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Some countries do not recognize locally performed religious marriage on its own, and require a separate civil marriage for official purposes.Conversely, civil marriage does not exist in some countries governed by a religious legal system, such as Saudi Arabia, where marriages contracted abroad might not be recognized if they were contracted contrary to Saudi interpretations of Islamic religious law.Historically, in most cultures, married women had very few rights of their own, being considered, along with the family's children, the property of the husband; as such, they could not own or inherit property, or represent themselves legally (see for example coverture).In Europe, the United States, and other places in the developed world, beginning in the late 19th century and lasting through the 21st century, marriage has undergone gradual legal changes, aimed at improving the rights of the wife.The anthropological handbook Notes and Queries (1951) defined marriage as "a union between a man and a woman such that children born to the woman are the recognized legitimate offspring of both partners." In recognition of a practice by the Nuer people of Sudan allowing women to act as a husband in certain circumstances (the ghost marriage), Kathleen Gough suggested modifying this to "a woman and one or more other persons." In an analysis of marriage among the Nayar, a polyandrous society in India, Gough found that the group lacked a husband role in the conventional sense; that unitary role in the west was divided between a non-resident "social father" of the woman's children, and her lovers who were the actual procreators.None of these men had legal rights to the woman's child.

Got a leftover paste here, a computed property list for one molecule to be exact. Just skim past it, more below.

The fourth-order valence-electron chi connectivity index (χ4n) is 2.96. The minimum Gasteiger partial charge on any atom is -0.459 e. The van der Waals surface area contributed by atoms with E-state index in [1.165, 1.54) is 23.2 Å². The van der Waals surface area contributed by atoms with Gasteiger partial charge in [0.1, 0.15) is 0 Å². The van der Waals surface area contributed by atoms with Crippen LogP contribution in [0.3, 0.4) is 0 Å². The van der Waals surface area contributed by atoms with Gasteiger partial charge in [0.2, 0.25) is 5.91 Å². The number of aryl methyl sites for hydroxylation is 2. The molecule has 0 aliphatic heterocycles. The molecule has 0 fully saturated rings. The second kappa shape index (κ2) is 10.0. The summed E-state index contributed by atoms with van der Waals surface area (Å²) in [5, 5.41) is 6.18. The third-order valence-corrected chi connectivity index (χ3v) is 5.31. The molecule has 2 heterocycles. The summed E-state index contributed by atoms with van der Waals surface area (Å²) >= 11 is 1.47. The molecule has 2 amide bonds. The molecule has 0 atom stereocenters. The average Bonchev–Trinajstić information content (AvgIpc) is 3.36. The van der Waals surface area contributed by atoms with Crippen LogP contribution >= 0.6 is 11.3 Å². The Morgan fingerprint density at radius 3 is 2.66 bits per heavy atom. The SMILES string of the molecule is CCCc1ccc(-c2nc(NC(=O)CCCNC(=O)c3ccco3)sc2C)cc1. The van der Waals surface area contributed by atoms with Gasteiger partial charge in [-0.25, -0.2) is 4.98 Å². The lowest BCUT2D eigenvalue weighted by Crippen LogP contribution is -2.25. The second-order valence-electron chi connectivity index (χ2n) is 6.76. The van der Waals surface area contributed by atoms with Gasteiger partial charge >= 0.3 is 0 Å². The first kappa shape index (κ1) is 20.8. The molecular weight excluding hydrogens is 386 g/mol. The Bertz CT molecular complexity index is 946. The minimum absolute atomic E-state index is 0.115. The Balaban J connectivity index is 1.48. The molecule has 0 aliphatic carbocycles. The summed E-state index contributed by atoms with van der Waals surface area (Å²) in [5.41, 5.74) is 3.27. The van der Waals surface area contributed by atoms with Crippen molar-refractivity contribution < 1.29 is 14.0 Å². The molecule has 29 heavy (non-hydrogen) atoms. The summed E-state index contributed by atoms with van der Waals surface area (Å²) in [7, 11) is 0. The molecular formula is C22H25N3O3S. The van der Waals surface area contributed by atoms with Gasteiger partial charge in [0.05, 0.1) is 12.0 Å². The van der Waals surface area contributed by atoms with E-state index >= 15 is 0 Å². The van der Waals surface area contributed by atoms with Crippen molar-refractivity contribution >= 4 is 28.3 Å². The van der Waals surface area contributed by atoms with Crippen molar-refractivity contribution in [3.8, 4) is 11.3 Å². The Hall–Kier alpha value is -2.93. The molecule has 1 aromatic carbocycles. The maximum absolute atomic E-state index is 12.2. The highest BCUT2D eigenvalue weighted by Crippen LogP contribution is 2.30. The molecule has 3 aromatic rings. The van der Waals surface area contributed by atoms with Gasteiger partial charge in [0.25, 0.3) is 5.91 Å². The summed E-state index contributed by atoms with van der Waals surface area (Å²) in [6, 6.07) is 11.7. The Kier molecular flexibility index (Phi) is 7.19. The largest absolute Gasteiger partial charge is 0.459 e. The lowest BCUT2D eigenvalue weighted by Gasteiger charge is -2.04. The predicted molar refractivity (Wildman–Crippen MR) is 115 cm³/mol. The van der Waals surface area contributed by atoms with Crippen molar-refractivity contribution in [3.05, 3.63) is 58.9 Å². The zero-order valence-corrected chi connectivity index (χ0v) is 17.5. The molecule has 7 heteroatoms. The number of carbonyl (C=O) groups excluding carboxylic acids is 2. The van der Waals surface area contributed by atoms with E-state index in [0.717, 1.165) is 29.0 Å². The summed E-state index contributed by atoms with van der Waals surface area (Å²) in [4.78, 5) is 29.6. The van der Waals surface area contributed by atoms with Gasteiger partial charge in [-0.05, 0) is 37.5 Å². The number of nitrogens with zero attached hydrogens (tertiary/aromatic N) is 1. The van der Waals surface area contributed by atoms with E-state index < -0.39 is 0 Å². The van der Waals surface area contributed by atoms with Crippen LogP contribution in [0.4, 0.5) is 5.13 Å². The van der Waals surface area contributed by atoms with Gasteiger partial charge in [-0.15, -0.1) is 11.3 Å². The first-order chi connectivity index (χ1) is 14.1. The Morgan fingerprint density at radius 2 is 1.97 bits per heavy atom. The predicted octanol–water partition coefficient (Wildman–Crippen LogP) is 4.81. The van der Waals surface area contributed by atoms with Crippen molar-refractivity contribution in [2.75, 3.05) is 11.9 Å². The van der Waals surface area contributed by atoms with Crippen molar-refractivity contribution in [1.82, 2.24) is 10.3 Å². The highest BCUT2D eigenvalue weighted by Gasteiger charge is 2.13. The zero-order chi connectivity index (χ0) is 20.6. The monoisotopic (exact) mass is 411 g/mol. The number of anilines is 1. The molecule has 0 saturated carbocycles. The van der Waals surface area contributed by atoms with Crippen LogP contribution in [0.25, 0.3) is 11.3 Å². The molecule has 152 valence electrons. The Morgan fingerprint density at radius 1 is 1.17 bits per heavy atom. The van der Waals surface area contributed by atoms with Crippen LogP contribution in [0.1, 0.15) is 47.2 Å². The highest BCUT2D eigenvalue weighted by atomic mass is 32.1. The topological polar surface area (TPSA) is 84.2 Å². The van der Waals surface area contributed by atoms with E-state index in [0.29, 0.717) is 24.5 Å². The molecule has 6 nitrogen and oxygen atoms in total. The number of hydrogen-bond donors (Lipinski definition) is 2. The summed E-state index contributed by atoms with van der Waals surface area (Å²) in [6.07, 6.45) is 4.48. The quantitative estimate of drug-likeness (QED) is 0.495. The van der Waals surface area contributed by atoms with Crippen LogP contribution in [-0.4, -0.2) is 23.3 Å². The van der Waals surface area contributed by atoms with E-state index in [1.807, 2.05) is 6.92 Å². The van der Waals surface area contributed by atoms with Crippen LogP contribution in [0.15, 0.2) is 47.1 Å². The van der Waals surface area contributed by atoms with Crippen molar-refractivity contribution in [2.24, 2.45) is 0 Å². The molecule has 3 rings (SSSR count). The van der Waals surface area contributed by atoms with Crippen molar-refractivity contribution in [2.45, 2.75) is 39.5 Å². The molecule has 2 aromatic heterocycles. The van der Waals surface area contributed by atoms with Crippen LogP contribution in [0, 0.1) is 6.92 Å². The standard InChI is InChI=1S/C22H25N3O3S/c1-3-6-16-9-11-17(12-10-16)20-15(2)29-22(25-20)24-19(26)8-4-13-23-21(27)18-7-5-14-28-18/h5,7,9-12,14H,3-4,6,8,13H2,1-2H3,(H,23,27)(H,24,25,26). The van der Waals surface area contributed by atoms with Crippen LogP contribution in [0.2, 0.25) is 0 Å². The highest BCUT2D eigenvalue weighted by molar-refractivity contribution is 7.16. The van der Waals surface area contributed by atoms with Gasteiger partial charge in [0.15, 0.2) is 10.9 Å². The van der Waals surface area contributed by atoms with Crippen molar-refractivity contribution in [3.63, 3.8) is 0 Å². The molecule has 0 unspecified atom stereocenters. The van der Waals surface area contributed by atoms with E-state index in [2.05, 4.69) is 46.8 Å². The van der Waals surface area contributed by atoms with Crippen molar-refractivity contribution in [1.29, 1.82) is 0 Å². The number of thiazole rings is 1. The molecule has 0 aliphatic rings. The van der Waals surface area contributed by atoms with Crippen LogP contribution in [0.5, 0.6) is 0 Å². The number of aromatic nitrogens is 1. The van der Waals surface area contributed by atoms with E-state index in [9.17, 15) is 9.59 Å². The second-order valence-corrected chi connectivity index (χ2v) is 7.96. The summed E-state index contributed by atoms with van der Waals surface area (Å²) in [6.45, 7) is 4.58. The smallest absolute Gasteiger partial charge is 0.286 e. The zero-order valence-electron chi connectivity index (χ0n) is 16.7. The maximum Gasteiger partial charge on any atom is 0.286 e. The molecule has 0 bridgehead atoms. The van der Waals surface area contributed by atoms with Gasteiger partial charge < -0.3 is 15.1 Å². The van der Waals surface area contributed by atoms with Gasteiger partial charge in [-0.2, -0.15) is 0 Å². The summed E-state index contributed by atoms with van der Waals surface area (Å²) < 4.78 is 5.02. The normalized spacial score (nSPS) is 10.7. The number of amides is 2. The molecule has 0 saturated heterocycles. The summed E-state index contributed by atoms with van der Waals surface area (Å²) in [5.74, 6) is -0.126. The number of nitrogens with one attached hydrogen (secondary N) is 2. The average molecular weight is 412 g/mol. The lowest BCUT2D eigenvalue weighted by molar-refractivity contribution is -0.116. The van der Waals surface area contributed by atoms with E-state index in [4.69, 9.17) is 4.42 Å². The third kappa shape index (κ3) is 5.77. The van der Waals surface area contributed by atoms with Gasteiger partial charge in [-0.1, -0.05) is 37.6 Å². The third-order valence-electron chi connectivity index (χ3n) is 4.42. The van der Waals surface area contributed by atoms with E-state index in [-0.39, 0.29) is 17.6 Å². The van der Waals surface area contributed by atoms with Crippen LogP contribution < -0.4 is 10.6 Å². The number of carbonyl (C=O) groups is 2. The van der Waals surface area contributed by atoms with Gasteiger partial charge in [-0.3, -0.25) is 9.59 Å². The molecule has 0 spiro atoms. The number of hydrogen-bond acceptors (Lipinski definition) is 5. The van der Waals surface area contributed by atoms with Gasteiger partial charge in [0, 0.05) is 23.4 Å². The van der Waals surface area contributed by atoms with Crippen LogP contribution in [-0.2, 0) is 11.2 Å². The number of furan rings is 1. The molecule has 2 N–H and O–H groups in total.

These changes have occurred primarily in Western countries.
In countries governed by a mixed secular-religious legal system, such as in Lebanon and Israel, locally performed civil marriage also does not exist within the country, preventing interfaith and various other marriages contradicting religious laws from being entered into in the country, however, civil marriages performed abroad are recognized by the state even if they conflict with religious laws (in the case of recognition of marriage in Israel, this includes recognition of not only interfaith civil marriages performed abroad, but also overseas same-sex civil marriages).
The act of marriage usually creates normative or legal obligations between the individuals involved, and any offspring they may produce or adopt.
Edmund Leach criticized Gough's definition for being too restrictive in terms of recognized legitimate offspring and suggested that marriage be viewed in terms of the different types of rights it serves to establish.
In 1955 article in Man, Leach argued that no one definition of marriage applied to all cultures.
Whom they marry may be influenced by socially determined rules of incest, prescriptive marriage rules, parental choice and individual desire.